If there is one thing markets fear, it is uncertainty. Anyone who doubts that should recall the reaction to Dubai World's call for a debt standstill on the eve of the Eid holiday on November 25 last year. The news went round the world, causing stock markets as far away as Brazil to tumble, and even the price of steel to soften. Since then, with the help of an Abu Dhabi-inspired rescue package, and a team of advisers and consultants ranging from Deloitte's to Rothschilds, a debt restructuring proposal was delivered yesterday to creditors. They are being offered full repayment over a minimum of five years (at a reduced interest rate yet to be determined), with the Dubai Government swapping its debt for equity.
Bankers may moan privately - no bank wants to lend money at other than commercial terms, that's neither profitable nor sustainable - but publicly at least, they appear relatively satisfied. The threat of a haircut, banker-speak for when a borrower insists that lenders will have to take a reduction in their repayments, has receded. Repayment of the principal means that banks will not have to count these loans as losses, while accepting a cut in their interest repayments would be an acknowledgement that they too played a part in Dubai World's overreaching. They will probably view this as a down payment on the cost of doing business in the emirate in the future.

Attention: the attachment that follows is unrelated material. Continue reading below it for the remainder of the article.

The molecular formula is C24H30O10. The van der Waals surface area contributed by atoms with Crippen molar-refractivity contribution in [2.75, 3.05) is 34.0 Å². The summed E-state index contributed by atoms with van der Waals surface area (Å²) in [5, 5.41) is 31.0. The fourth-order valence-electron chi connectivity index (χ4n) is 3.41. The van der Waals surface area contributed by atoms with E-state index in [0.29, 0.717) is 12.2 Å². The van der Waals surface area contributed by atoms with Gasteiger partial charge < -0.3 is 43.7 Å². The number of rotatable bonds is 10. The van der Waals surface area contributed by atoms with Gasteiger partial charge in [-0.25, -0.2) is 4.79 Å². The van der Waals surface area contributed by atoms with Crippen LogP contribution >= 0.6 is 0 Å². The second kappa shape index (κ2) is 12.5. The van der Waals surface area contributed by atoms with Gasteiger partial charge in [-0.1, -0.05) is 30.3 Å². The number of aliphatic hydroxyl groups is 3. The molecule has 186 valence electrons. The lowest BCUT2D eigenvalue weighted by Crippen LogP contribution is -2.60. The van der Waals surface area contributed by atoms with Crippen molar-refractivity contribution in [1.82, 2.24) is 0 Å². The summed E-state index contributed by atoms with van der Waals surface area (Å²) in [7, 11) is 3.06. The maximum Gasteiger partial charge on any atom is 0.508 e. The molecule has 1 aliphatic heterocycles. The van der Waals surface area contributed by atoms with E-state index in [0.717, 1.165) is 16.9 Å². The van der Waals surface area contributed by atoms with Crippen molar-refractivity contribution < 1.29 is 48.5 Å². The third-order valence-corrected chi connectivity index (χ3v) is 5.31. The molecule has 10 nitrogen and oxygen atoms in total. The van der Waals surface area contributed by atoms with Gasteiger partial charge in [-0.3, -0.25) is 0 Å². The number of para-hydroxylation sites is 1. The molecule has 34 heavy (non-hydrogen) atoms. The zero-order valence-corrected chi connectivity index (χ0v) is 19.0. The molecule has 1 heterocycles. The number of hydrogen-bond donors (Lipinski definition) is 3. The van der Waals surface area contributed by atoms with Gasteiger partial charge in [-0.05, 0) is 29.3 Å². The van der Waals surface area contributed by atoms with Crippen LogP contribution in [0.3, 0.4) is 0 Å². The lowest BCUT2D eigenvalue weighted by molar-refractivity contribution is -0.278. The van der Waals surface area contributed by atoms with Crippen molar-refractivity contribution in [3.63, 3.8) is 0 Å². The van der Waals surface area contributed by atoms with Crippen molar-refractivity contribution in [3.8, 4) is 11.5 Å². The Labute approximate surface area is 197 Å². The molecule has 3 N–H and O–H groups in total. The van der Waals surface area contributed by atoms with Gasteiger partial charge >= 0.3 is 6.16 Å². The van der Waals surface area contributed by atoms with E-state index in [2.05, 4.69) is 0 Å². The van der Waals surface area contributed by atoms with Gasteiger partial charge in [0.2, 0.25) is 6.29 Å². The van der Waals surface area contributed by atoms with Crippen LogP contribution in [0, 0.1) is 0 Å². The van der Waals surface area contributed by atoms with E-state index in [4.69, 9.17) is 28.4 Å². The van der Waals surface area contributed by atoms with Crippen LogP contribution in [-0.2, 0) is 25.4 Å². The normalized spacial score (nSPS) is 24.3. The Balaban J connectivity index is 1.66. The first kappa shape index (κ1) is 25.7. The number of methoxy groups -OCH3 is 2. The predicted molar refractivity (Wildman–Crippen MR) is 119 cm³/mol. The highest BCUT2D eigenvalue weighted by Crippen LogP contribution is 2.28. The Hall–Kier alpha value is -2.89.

For Dubai World, and its troubled property subsidiary Nakheel, this deal recapitalises the group, and gives it time to either restructure or sell off some of its businesses such as Barney's, the American luxury department store, or Cirque du Soleil, the circus. Some of these assets were bought during the boom. To sell them in a fire sale would have been disastrous. So, it is good news for Dubai, qualified good news for international bankers, and local and international stock markets reacted positively to the announcement. The cost of insuring against Dubai debt default fell sharply, back to a level last seen on November 24, the day before its shock revelation.
It is also a victory for Abu Dhabi's quiet diplomacy and support. Once it became clear that the capital would not be insulated from the fallout, it was forced to act. Its help has strengthened the federation, and shown to any sceptics that the country is united. Creditors still have to agree to the proposal. It would be in everybody's interest if they did so.